Microplastics are very small plastic debris between 1 micron and 5 mm in diameter. 1 micron is one thousandth of the size of 1 millimetre. Very small and unable to be seen by the human eye. They come in a variety of forms, colors and materials and often in the form of Polypropylene and polyethylene (which is what the plastics we have in the home are made of) and until very recently they have been totally ignored.
Studies over the last couple of years have shown these pollutants to be ubiquitous in our environment as well as in our food. In fact, they have become a global environmental pollutant where they are distributed throughout our oceans, waterways and land environments and are leading to major ecological health concerns. These microplastics accumulate through the food chain, a lot like the old pesticides we have which are now banned, and pose a major threat to humans as we are at the top of the global food chain.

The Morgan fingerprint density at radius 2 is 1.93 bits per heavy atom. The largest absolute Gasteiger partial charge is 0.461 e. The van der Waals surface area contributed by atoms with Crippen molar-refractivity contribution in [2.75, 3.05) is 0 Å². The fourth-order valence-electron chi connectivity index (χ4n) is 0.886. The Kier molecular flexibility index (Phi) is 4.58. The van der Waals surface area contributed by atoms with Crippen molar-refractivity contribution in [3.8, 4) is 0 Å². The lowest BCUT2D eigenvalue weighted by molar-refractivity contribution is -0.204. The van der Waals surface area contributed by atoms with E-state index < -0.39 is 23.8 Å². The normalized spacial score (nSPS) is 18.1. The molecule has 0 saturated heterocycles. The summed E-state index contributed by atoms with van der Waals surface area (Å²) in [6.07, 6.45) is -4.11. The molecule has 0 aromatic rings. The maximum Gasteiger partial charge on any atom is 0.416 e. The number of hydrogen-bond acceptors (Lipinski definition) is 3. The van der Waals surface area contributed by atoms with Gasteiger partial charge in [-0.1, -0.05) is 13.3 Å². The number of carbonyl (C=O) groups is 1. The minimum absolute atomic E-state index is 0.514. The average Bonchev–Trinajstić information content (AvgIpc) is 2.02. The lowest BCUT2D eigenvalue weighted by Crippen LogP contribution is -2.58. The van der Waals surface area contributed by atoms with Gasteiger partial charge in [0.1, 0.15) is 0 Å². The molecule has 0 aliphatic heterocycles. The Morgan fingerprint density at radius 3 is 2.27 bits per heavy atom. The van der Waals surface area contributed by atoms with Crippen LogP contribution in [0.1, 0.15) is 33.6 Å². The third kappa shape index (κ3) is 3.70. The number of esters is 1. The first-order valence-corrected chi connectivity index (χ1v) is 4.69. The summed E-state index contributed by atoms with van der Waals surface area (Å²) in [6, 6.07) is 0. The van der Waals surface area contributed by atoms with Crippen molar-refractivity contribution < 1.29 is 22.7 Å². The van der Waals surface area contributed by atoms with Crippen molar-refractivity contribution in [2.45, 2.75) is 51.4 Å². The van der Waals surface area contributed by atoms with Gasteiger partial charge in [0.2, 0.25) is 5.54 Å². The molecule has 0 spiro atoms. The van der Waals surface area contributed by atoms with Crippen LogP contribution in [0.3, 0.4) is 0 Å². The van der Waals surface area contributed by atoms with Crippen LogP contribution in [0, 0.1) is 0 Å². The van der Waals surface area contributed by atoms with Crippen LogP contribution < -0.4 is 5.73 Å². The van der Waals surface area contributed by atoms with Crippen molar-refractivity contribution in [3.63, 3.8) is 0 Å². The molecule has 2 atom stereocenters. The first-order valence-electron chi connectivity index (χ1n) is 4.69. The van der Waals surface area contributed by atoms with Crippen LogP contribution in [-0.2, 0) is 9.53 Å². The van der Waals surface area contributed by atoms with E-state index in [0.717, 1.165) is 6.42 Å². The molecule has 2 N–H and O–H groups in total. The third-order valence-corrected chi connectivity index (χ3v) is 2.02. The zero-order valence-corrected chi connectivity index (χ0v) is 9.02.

Due to their small size, microplastics can under certain conditions can get into the circulatory system and accumulate in different types of tissues. A wide range of toxic effects caused by commercial MPs including altering our endocrine system (hormones) and liver stress, oxidative stress, changes in our metabolism, reduced enzyme activity, cellular death and altering the gut microbiome to name some of the problems they have identified.
Major sources of these microplactics include both through our food and air and a recent study focusing on the American diet estimated that annual microplastics consumption ranges from 39000 to 52000 particles depending on age and sex. These estimates increase to 74000 and 121000 when inhalation is considered.
Most importantly one of the easiest ways to reduce exposure is to reduce the amount of low quality plastics coming in contact with your food and water like the low quality plastics found in many water bottles.